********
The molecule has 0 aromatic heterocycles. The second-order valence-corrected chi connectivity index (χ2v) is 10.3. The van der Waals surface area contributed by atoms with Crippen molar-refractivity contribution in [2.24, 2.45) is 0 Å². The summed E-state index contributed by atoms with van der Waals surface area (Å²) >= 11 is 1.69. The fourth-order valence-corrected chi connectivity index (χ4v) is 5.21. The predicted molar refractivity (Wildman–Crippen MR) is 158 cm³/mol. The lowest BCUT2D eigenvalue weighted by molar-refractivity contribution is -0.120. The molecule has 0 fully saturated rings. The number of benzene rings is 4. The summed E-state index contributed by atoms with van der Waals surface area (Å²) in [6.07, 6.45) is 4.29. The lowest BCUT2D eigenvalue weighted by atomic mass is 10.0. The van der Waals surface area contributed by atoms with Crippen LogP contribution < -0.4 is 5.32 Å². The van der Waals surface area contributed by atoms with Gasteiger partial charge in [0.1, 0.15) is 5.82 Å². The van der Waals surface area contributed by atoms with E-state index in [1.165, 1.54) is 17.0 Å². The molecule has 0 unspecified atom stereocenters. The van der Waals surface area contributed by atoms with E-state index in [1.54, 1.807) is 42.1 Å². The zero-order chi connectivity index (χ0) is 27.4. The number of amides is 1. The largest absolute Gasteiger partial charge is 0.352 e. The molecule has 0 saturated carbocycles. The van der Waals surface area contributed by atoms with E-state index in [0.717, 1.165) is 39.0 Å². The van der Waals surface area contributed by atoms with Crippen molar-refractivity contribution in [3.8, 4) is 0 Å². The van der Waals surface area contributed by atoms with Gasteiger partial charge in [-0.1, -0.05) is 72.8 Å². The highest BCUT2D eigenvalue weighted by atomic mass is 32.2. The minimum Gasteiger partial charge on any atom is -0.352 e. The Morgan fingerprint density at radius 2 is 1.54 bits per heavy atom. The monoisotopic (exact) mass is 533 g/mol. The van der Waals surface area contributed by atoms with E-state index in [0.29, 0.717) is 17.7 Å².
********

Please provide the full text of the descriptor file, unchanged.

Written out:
The molecule has 0 aromatic heterocycles. The second-order valence-corrected chi connectivity index (χ2v) is 10.3. The van der Waals surface area contributed by atoms with Crippen molar-refractivity contribution in [2.24, 2.45) is 0 Å². The summed E-state index contributed by atoms with van der Waals surface area (Å²) >= 11 is 1.69. The fourth-order valence-corrected chi connectivity index (χ4v) is 5.21. The predicted molar refractivity (Wildman–Crippen MR) is 158 cm³/mol. The lowest BCUT2D eigenvalue weighted by molar-refractivity contribution is -0.120. The molecule has 0 fully saturated rings. The number of benzene rings is 4. The summed E-state index contributed by atoms with van der Waals surface area (Å²) in [6.07, 6.45) is 4.29. The lowest BCUT2D eigenvalue weighted by atomic mass is 10.0. The van der Waals surface area contributed by atoms with Crippen LogP contribution < -0.4 is 5.32 Å². The van der Waals surface area contributed by atoms with Gasteiger partial charge in [0.1, 0.15) is 5.82 Å². The van der Waals surface area contributed by atoms with E-state index in [1.165, 1.54) is 17.0 Å². The molecule has 0 unspecified atom stereocenters. The van der Waals surface area contributed by atoms with E-state index in [1.54, 1.807) is 42.1 Å². The zero-order chi connectivity index (χ0) is 27.4. The number of amides is 1. The largest absolute Gasteiger partial charge is 0.352 e. The molecule has 0 saturated carbocycles. The van der Waals surface area contributed by atoms with E-state index in [0.717, 1.165) is 39.0 Å². The van der Waals surface area contributed by atoms with Crippen molar-refractivity contribution in [3.8, 4) is 0 Å². The van der Waals surface area contributed by atoms with Gasteiger partial charge in [-0.1, -0.05) is 72.8 Å². The highest BCUT2D eigenvalue weighted by atomic mass is 32.2. The minimum Gasteiger partial charge on any atom is -0.352 e. The Morgan fingerprint density at radius 2 is 1.54 bits per heavy atom. The monoisotopic (exact) mass is 533 g/mol. The van der Waals surface area contributed by atoms with E-state index in [0.29, 0.717) is 17.7 Å².